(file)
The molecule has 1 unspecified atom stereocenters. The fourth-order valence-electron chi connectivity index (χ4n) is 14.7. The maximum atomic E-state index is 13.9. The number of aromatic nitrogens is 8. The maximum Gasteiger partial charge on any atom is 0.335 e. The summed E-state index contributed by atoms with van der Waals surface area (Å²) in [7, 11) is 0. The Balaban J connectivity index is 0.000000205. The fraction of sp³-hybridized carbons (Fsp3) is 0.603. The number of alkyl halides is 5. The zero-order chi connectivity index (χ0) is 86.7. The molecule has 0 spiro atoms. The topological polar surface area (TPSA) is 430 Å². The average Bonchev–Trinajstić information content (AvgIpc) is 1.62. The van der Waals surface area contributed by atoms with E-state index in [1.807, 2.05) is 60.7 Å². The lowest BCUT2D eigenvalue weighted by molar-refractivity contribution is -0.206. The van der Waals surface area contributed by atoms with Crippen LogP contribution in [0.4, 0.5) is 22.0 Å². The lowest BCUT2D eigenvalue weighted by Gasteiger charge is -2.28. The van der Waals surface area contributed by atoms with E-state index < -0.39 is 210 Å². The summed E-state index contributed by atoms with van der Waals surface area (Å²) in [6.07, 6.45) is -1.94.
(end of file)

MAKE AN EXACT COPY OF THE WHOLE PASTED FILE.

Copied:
The molecule has 1 unspecified atom stereocenters. The fourth-order valence-electron chi connectivity index (χ4n) is 14.7. The maximum atomic E-state index is 13.9. The number of aromatic nitrogens is 8. The maximum Gasteiger partial charge on any atom is 0.335 e. The summed E-state index contributed by atoms with van der Waals surface area (Å²) in [7, 11) is 0. The Balaban J connectivity index is 0.000000205. The fraction of sp³-hybridized carbons (Fsp3) is 0.603. The number of alkyl halides is 5. The zero-order chi connectivity index (χ0) is 86.7. The molecule has 0 spiro atoms. The topological polar surface area (TPSA) is 430 Å². The average Bonchev–Trinajstić information content (AvgIpc) is 1.62. The van der Waals surface area contributed by atoms with E-state index in [1.807, 2.05) is 60.7 Å². The lowest BCUT2D eigenvalue weighted by molar-refractivity contribution is -0.206. The van der Waals surface area contributed by atoms with Crippen LogP contribution in [0.4, 0.5) is 22.0 Å². The lowest BCUT2D eigenvalue weighted by Gasteiger charge is -2.28. The van der Waals surface area contributed by atoms with E-state index < -0.39 is 210 Å². The summed E-state index contributed by atoms with van der Waals surface area (Å²) in [6.07, 6.45) is -1.94.